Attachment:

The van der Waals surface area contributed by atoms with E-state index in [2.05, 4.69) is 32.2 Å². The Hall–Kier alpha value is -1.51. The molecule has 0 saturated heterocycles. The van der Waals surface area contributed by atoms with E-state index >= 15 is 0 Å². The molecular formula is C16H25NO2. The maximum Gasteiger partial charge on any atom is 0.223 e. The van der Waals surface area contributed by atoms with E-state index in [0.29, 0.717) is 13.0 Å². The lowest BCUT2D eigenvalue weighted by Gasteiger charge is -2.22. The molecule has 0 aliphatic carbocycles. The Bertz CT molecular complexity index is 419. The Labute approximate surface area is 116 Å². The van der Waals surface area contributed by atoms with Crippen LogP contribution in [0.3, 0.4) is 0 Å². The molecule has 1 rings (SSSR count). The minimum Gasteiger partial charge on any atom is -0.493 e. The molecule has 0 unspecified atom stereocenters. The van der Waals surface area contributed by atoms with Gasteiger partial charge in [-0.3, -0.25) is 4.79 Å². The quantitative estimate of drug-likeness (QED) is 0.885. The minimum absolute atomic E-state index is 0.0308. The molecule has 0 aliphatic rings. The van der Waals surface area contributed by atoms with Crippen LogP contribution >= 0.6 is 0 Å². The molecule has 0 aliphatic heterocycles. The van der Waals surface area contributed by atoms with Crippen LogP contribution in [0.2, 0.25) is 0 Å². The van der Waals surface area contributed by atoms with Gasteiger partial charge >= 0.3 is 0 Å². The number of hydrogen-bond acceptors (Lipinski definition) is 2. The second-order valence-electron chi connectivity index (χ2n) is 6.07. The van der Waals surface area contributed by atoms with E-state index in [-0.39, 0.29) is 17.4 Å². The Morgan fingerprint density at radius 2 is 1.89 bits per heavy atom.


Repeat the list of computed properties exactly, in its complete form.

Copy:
The van der Waals surface area contributed by atoms with E-state index in [2.05, 4.69) is 32.2 Å². The Hall–Kier alpha value is -1.51. The molecule has 0 saturated heterocycles. The van der Waals surface area contributed by atoms with E-state index >= 15 is 0 Å². The molecular formula is C16H25NO2. The maximum Gasteiger partial charge on any atom is 0.223 e. The van der Waals surface area contributed by atoms with E-state index in [0.29, 0.717) is 13.0 Å². The lowest BCUT2D eigenvalue weighted by Gasteiger charge is -2.22. The molecule has 0 aliphatic carbocycles. The Bertz CT molecular complexity index is 419. The Labute approximate surface area is 116 Å². The van der Waals surface area contributed by atoms with Crippen LogP contribution in [0.3, 0.4) is 0 Å². The molecule has 1 rings (SSSR count). The minimum Gasteiger partial charge on any atom is -0.493 e. The molecule has 0 unspecified atom stereocenters. The van der Waals surface area contributed by atoms with Gasteiger partial charge in [-0.3, -0.25) is 4.79 Å². The quantitative estimate of drug-likeness (QED) is 0.885. The minimum absolute atomic E-state index is 0.0308. The molecule has 0 aliphatic rings. The van der Waals surface area contributed by atoms with Crippen LogP contribution >= 0.6 is 0 Å². The molecule has 0 aliphatic heterocycles. The van der Waals surface area contributed by atoms with Crippen LogP contribution in [0.2, 0.25) is 0 Å². The van der Waals surface area contributed by atoms with Gasteiger partial charge >= 0.3 is 0 Å². The number of hydrogen-bond acceptors (Lipinski definition) is 2. The second-order valence-electron chi connectivity index (χ2n) is 6.07. The van der Waals surface area contributed by atoms with E-state index in [-0.39, 0.29) is 17.4 Å². The Morgan fingerprint density at radius 2 is 1.89 bits per heavy atom.